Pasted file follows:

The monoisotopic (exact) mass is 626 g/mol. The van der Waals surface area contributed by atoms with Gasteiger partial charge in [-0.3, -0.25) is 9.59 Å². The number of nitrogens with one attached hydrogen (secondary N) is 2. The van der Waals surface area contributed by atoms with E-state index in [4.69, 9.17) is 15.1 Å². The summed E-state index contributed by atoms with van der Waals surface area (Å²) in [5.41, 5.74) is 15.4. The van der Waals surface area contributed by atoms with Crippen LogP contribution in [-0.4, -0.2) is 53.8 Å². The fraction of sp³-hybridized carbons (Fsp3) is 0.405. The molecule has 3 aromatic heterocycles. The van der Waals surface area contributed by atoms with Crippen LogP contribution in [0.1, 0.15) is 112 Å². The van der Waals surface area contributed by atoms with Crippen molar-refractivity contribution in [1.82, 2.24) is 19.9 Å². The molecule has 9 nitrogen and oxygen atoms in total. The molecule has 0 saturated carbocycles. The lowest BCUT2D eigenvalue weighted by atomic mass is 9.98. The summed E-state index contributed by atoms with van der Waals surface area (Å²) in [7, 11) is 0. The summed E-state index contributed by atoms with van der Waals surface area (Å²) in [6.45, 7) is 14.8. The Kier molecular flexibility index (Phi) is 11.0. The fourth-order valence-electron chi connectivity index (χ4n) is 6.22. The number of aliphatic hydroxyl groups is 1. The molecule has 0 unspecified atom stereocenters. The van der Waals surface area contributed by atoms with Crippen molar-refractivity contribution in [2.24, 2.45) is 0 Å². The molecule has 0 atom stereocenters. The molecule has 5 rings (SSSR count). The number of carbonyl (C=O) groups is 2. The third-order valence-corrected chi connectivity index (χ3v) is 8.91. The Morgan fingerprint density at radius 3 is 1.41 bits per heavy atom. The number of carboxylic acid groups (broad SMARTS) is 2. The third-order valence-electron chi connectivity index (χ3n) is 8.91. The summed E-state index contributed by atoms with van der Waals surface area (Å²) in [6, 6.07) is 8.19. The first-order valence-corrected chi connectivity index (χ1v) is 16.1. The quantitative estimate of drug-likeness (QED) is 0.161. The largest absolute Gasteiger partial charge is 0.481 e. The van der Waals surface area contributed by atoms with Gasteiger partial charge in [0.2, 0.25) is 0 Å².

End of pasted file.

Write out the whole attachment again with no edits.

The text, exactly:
The monoisotopic (exact) mass is 626 g/mol. The van der Waals surface area contributed by atoms with Gasteiger partial charge in [-0.3, -0.25) is 9.59 Å². The number of nitrogens with one attached hydrogen (secondary N) is 2. The van der Waals surface area contributed by atoms with E-state index in [4.69, 9.17) is 15.1 Å². The summed E-state index contributed by atoms with van der Waals surface area (Å²) in [5.41, 5.74) is 15.4. The van der Waals surface area contributed by atoms with Crippen LogP contribution in [-0.4, -0.2) is 53.8 Å². The fraction of sp³-hybridized carbons (Fsp3) is 0.405. The molecule has 3 aromatic heterocycles. The van der Waals surface area contributed by atoms with Crippen LogP contribution in [0.1, 0.15) is 112 Å². The van der Waals surface area contributed by atoms with Crippen molar-refractivity contribution in [1.82, 2.24) is 19.9 Å². The molecule has 9 nitrogen and oxygen atoms in total. The molecule has 0 saturated carbocycles. The lowest BCUT2D eigenvalue weighted by atomic mass is 9.98. The summed E-state index contributed by atoms with van der Waals surface area (Å²) in [7, 11) is 0. The summed E-state index contributed by atoms with van der Waals surface area (Å²) in [6.45, 7) is 14.8. The Kier molecular flexibility index (Phi) is 11.0. The fourth-order valence-electron chi connectivity index (χ4n) is 6.22. The number of aliphatic hydroxyl groups is 1. The molecule has 0 unspecified atom stereocenters. The van der Waals surface area contributed by atoms with Crippen molar-refractivity contribution in [2.24, 2.45) is 0 Å². The molecule has 0 atom stereocenters. The molecule has 5 rings (SSSR count). The number of carbonyl (C=O) groups is 2. The third-order valence-corrected chi connectivity index (χ3v) is 8.91. The Morgan fingerprint density at radius 3 is 1.41 bits per heavy atom. The number of carboxylic acid groups (broad SMARTS) is 2. The third-order valence-electron chi connectivity index (χ3n) is 8.91. The summed E-state index contributed by atoms with van der Waals surface area (Å²) in [6, 6.07) is 8.19. The first-order valence-corrected chi connectivity index (χ1v) is 16.1. The quantitative estimate of drug-likeness (QED) is 0.161. The largest absolute Gasteiger partial charge is 0.481 e. The van der Waals surface area contributed by atoms with Gasteiger partial charge in [0.2, 0.25) is 0 Å².